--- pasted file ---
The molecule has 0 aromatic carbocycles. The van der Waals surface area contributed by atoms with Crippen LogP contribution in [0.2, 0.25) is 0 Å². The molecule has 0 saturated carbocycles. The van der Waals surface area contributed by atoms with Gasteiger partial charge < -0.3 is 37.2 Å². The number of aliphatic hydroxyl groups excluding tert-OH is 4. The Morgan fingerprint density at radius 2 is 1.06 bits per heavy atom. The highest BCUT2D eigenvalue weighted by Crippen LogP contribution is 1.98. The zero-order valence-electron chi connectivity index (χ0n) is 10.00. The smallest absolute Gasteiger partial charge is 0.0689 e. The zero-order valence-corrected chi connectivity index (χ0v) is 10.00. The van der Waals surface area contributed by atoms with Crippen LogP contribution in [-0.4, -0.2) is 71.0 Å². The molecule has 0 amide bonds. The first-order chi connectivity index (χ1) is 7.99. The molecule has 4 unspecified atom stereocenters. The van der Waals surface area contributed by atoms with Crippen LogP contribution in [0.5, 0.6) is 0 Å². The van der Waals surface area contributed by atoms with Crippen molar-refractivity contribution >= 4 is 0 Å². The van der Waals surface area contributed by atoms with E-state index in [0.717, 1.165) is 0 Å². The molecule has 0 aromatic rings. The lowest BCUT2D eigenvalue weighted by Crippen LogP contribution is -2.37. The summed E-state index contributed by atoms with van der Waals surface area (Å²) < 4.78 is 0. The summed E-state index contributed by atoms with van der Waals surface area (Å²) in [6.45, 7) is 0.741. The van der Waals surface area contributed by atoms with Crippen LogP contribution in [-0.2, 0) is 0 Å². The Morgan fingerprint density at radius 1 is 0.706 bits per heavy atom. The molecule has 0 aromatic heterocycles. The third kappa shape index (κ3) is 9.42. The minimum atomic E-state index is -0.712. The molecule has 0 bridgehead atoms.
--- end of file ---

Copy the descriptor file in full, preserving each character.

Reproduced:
The molecule has 0 aromatic carbocycles. The van der Waals surface area contributed by atoms with Crippen LogP contribution in [0.2, 0.25) is 0 Å². The molecule has 0 saturated carbocycles. The van der Waals surface area contributed by atoms with Gasteiger partial charge < -0.3 is 37.2 Å². The number of aliphatic hydroxyl groups excluding tert-OH is 4. The Morgan fingerprint density at radius 2 is 1.06 bits per heavy atom. The highest BCUT2D eigenvalue weighted by Crippen LogP contribution is 1.98. The zero-order valence-electron chi connectivity index (χ0n) is 10.00. The smallest absolute Gasteiger partial charge is 0.0689 e. The zero-order valence-corrected chi connectivity index (χ0v) is 10.00. The van der Waals surface area contributed by atoms with Crippen LogP contribution in [-0.4, -0.2) is 71.0 Å². The molecule has 0 amide bonds. The first-order chi connectivity index (χ1) is 7.99. The molecule has 4 unspecified atom stereocenters. The van der Waals surface area contributed by atoms with Crippen LogP contribution in [0.5, 0.6) is 0 Å². The van der Waals surface area contributed by atoms with Crippen molar-refractivity contribution >= 4 is 0 Å². The van der Waals surface area contributed by atoms with E-state index in [0.717, 1.165) is 0 Å². The molecule has 0 aromatic rings. The lowest BCUT2D eigenvalue weighted by Crippen LogP contribution is -2.37. The summed E-state index contributed by atoms with van der Waals surface area (Å²) < 4.78 is 0. The summed E-state index contributed by atoms with van der Waals surface area (Å²) in [6.45, 7) is 0.741. The van der Waals surface area contributed by atoms with Crippen LogP contribution in [-0.2, 0) is 0 Å². The Morgan fingerprint density at radius 1 is 0.706 bits per heavy atom. The molecule has 0 aromatic heterocycles. The third kappa shape index (κ3) is 9.42. The minimum atomic E-state index is -0.712. The molecule has 0 bridgehead atoms.